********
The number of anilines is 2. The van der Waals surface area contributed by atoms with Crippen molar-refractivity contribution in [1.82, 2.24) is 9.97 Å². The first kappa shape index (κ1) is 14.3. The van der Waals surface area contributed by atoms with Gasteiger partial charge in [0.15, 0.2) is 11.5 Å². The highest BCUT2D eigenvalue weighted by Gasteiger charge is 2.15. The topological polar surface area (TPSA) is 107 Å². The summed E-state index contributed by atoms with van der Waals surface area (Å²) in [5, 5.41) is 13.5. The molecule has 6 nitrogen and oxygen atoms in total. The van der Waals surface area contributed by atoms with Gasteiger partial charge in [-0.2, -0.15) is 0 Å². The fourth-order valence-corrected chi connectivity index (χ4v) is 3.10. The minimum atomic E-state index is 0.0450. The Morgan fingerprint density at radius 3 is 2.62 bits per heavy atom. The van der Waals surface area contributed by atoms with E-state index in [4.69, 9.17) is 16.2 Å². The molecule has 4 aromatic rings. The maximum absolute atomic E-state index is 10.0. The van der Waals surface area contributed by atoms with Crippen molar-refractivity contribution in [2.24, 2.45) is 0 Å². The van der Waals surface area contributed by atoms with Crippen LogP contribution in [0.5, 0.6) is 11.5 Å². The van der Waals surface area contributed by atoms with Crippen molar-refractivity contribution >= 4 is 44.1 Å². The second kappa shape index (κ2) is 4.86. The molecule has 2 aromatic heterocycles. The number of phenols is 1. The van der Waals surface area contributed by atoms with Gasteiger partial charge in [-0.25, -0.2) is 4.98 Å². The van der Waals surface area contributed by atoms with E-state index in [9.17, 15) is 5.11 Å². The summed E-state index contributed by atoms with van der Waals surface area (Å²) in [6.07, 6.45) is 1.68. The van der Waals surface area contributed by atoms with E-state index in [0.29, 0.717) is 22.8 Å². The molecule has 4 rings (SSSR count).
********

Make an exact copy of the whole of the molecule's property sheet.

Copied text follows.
The number of anilines is 2. The van der Waals surface area contributed by atoms with Crippen molar-refractivity contribution in [1.82, 2.24) is 9.97 Å². The first kappa shape index (κ1) is 14.3. The van der Waals surface area contributed by atoms with Gasteiger partial charge in [0.15, 0.2) is 11.5 Å². The highest BCUT2D eigenvalue weighted by Gasteiger charge is 2.15. The topological polar surface area (TPSA) is 107 Å². The summed E-state index contributed by atoms with van der Waals surface area (Å²) in [5, 5.41) is 13.5. The molecule has 6 nitrogen and oxygen atoms in total. The van der Waals surface area contributed by atoms with Gasteiger partial charge in [-0.2, -0.15) is 0 Å². The fourth-order valence-corrected chi connectivity index (χ4v) is 3.10. The minimum atomic E-state index is 0.0450. The Morgan fingerprint density at radius 3 is 2.62 bits per heavy atom. The van der Waals surface area contributed by atoms with E-state index in [4.69, 9.17) is 16.2 Å². The molecule has 4 aromatic rings. The maximum absolute atomic E-state index is 10.0. The van der Waals surface area contributed by atoms with Crippen molar-refractivity contribution in [2.24, 2.45) is 0 Å². The van der Waals surface area contributed by atoms with Crippen LogP contribution in [0.5, 0.6) is 11.5 Å². The van der Waals surface area contributed by atoms with Crippen molar-refractivity contribution >= 4 is 44.1 Å². The second kappa shape index (κ2) is 4.86. The molecule has 2 aromatic heterocycles. The number of phenols is 1. The van der Waals surface area contributed by atoms with Gasteiger partial charge in [-0.25, -0.2) is 4.98 Å². The van der Waals surface area contributed by atoms with E-state index in [9.17, 15) is 5.11 Å². The summed E-state index contributed by atoms with van der Waals surface area (Å²) in [6.07, 6.45) is 1.68. The van der Waals surface area contributed by atoms with E-state index in [0.29, 0.717) is 22.8 Å². The molecule has 4 rings (SSSR count).